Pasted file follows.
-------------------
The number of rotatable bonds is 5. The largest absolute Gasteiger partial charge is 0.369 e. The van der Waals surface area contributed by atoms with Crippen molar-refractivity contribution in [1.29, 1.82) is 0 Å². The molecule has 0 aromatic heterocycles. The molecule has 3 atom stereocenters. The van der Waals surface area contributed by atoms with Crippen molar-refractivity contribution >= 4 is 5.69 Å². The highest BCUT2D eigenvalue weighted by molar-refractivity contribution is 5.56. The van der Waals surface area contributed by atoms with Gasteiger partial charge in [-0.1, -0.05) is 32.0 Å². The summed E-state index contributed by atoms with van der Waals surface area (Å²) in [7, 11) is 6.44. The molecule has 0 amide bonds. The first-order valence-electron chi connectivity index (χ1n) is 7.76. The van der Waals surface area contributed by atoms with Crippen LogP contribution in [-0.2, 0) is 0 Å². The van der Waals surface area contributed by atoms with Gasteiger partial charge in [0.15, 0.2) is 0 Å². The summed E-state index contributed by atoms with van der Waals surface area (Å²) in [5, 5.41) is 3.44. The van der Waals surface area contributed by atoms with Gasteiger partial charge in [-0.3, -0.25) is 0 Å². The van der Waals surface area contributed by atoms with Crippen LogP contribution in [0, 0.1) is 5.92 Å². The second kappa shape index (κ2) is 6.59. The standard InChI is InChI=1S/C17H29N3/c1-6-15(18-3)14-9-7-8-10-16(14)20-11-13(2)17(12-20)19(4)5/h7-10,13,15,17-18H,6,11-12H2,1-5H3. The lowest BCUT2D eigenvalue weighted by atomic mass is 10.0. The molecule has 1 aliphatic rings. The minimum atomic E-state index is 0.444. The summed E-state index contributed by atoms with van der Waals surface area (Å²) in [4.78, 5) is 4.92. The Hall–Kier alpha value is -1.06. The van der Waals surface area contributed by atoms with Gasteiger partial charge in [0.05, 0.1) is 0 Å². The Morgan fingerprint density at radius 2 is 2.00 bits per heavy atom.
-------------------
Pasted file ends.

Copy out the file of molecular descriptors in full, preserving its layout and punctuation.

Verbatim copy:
The number of rotatable bonds is 5. The largest absolute Gasteiger partial charge is 0.369 e. The van der Waals surface area contributed by atoms with Crippen molar-refractivity contribution in [1.29, 1.82) is 0 Å². The molecule has 0 aromatic heterocycles. The molecule has 3 atom stereocenters. The van der Waals surface area contributed by atoms with Crippen molar-refractivity contribution >= 4 is 5.69 Å². The highest BCUT2D eigenvalue weighted by molar-refractivity contribution is 5.56. The van der Waals surface area contributed by atoms with Gasteiger partial charge in [-0.1, -0.05) is 32.0 Å². The summed E-state index contributed by atoms with van der Waals surface area (Å²) in [7, 11) is 6.44. The molecule has 0 amide bonds. The first-order valence-electron chi connectivity index (χ1n) is 7.76. The van der Waals surface area contributed by atoms with Crippen LogP contribution in [-0.2, 0) is 0 Å². The van der Waals surface area contributed by atoms with Gasteiger partial charge in [0.15, 0.2) is 0 Å². The summed E-state index contributed by atoms with van der Waals surface area (Å²) in [5, 5.41) is 3.44. The van der Waals surface area contributed by atoms with Gasteiger partial charge in [-0.3, -0.25) is 0 Å². The van der Waals surface area contributed by atoms with Crippen LogP contribution in [0, 0.1) is 5.92 Å². The second kappa shape index (κ2) is 6.59. The standard InChI is InChI=1S/C17H29N3/c1-6-15(18-3)14-9-7-8-10-16(14)20-11-13(2)17(12-20)19(4)5/h7-10,13,15,17-18H,6,11-12H2,1-5H3. The lowest BCUT2D eigenvalue weighted by atomic mass is 10.0. The molecule has 1 aliphatic rings. The minimum atomic E-state index is 0.444. The summed E-state index contributed by atoms with van der Waals surface area (Å²) in [4.78, 5) is 4.92. The Hall–Kier alpha value is -1.06. The van der Waals surface area contributed by atoms with Gasteiger partial charge in [0.05, 0.1) is 0 Å². The Morgan fingerprint density at radius 2 is 2.00 bits per heavy atom.